• Anonymous

      I always meant to check this place out. But it was never a visit that juxtaposed well with whatever else I was in the area for (Portrait Gallery or clothes shopping usually).

      • Anonymous

        You should go before they close! it really is a delightful little shop. The staff is really knowledgeable and helpful, and they’ll let you sample anything. They also do tastings and things. Sniffle!!

    • Anonymous

      I agree, it’s like they had never been to DC before and just picked the location because it was on a busy downtown street. They were a unique destination-type place when they opened in 2006, but today there are lots of places where you can buy good cheese.

    • pb1

      The reason that Cowgirl opened there is the same for Red Apron and the Thursday farmer’s market. The base of their business is the surrounding restaurants. The retail business comes second.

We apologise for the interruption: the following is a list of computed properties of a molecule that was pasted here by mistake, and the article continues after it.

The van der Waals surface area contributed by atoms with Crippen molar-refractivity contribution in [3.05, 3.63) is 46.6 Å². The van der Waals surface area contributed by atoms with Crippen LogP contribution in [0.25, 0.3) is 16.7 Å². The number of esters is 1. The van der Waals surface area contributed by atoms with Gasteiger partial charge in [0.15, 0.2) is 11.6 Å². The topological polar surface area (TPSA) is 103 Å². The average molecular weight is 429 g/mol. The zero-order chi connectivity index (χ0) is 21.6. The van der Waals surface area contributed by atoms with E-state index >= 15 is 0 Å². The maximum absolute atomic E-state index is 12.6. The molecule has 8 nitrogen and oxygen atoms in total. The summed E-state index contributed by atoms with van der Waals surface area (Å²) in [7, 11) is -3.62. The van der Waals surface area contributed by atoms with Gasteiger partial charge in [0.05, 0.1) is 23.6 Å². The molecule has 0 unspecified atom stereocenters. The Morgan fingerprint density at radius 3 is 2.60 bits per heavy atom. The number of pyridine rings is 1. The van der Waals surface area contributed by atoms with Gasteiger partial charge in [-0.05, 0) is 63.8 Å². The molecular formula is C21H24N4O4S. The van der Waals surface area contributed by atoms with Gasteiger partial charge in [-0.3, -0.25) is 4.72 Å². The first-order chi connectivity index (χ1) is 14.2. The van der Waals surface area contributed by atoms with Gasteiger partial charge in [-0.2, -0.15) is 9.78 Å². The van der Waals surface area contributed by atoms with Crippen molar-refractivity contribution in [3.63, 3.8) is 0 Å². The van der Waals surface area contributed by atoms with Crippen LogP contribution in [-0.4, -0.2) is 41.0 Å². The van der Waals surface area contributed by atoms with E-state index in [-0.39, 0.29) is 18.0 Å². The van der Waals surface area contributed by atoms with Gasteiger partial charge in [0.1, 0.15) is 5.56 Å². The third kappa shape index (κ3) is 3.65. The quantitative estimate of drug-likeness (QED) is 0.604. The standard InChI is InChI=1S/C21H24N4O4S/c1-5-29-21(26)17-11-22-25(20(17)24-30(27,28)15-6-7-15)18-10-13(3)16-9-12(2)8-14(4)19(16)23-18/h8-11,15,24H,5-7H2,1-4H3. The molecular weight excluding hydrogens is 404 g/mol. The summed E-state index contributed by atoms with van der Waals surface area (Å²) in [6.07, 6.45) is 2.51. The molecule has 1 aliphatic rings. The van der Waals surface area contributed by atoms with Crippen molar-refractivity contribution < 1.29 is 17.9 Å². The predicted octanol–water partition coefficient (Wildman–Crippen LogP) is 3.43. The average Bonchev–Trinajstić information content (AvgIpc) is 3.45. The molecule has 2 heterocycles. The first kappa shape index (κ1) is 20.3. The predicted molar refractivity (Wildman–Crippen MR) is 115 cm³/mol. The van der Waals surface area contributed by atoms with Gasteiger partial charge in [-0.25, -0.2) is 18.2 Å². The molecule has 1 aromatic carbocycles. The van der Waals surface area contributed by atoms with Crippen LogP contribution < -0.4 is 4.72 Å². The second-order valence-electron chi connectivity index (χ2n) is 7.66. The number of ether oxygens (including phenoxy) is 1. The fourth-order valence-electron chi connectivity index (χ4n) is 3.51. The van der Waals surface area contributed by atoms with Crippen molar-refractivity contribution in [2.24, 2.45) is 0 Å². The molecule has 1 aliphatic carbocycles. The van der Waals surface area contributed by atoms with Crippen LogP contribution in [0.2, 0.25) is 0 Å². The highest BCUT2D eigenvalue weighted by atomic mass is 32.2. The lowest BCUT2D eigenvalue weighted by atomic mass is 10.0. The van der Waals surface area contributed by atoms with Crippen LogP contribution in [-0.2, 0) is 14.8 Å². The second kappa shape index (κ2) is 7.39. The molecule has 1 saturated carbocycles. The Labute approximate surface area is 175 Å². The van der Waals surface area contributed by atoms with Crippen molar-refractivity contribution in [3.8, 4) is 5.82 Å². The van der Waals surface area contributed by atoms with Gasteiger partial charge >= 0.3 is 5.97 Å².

• sarah

    such a bummer, i always stop in when i’m downtown around lunchtime, their sandwiches are great!

  • MRD

    Wow, this really is sad news. I thought they were doing very well and was thinking they’d open another location in say, Shaw or Logan.


    • Anonymous

      I know, I was always surprised they hadn’t branched out. I thought they’d do well in Logan Circle/Dupont, or even Georgetown (more residents to support in addition to the clothes shoppers and tourists).

    • AG

      Sad. I think I only shopped in this place once. It was really cute, but I don’t go to Penn Quarter to buy cheese. It would have made much more sense in a more residential area or at least near other food shops.

  • Anonymous